During the hearing on Monday, State Senator Butch Miller, a Republican and member of the State Senate Ethics Committee, appeared to consider some of the officials’ concerns.
“I think we’ll probably have additional work to be done,” he said. While Mr. Miller said he was not interested in sweeping changes to the bill, he also said he was not opposed to “tweaking them and accommodating certain issues.” The committee has not yet scheduled a vote on the bill.
Election officials warned about language they considered too broad in a provision that restricts third-party donations to election offices. The proposal is popular among Republicans who believe grants from an organization tied to Mark Zuckerberg, the chief executive of Meta, had undue influence in the 2020 election. Some Georgia election officials said the legislation would require any organization that makes a donation to receive approval from the state board of elections. That could include churches or other local groups that offer their buildings as polling locations.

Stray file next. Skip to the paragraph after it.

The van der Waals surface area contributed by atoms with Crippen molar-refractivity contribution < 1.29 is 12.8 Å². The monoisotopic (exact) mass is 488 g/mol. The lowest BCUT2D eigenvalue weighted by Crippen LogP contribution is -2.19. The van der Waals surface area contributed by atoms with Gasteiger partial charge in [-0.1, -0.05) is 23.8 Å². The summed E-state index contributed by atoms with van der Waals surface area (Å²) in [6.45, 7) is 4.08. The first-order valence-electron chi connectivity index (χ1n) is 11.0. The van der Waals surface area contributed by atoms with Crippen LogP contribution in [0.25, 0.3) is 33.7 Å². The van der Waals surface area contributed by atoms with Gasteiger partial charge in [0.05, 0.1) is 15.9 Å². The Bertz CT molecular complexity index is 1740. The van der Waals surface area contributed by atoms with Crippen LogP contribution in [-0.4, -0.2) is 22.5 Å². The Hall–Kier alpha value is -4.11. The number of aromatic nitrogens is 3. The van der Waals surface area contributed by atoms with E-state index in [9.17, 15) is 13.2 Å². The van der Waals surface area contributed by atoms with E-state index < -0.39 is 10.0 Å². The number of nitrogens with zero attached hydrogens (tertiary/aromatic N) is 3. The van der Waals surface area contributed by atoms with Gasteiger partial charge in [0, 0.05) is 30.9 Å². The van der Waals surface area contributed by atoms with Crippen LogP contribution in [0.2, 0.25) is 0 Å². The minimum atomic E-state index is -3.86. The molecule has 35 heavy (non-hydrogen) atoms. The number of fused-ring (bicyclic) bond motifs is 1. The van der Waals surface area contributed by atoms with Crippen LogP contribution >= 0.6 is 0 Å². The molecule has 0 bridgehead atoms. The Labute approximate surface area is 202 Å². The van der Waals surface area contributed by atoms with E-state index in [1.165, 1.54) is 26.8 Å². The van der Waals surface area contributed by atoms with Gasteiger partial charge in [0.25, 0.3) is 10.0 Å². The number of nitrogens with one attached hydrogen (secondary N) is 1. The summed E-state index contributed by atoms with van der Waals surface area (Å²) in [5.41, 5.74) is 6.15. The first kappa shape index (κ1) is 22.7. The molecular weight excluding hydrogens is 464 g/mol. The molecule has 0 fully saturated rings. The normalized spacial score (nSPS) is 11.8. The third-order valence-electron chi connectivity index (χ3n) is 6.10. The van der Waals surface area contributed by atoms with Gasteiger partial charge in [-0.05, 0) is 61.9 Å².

“By a strict interpretation of this particular provision, that would be a grant of gift or donation,” Milton Kidd, the elections director in Douglas County, a deeply Democratic county, said in an interview.
Mr. Kidd added that many churches did not have staff to handle the application process, which could threaten his ability to maintain enough polling locations.
Officials also took issue with a provision requiring partisan poll watchers to be given “meaningful access” to observe the ballot-counting process. The language might jeopardize the privacy of the ballot, they said.
“I am a big fan of poll watchers, of being observed, I want my polling places to have observation, it’s a very important part of the process,” said Mr. Kirk, the administrator in Bartow County, which is northwest of Atlanta. “But it’s also very important to have guardrails on that observation, to keep it from becoming disruptive, to make sure a person’s information stays safe.”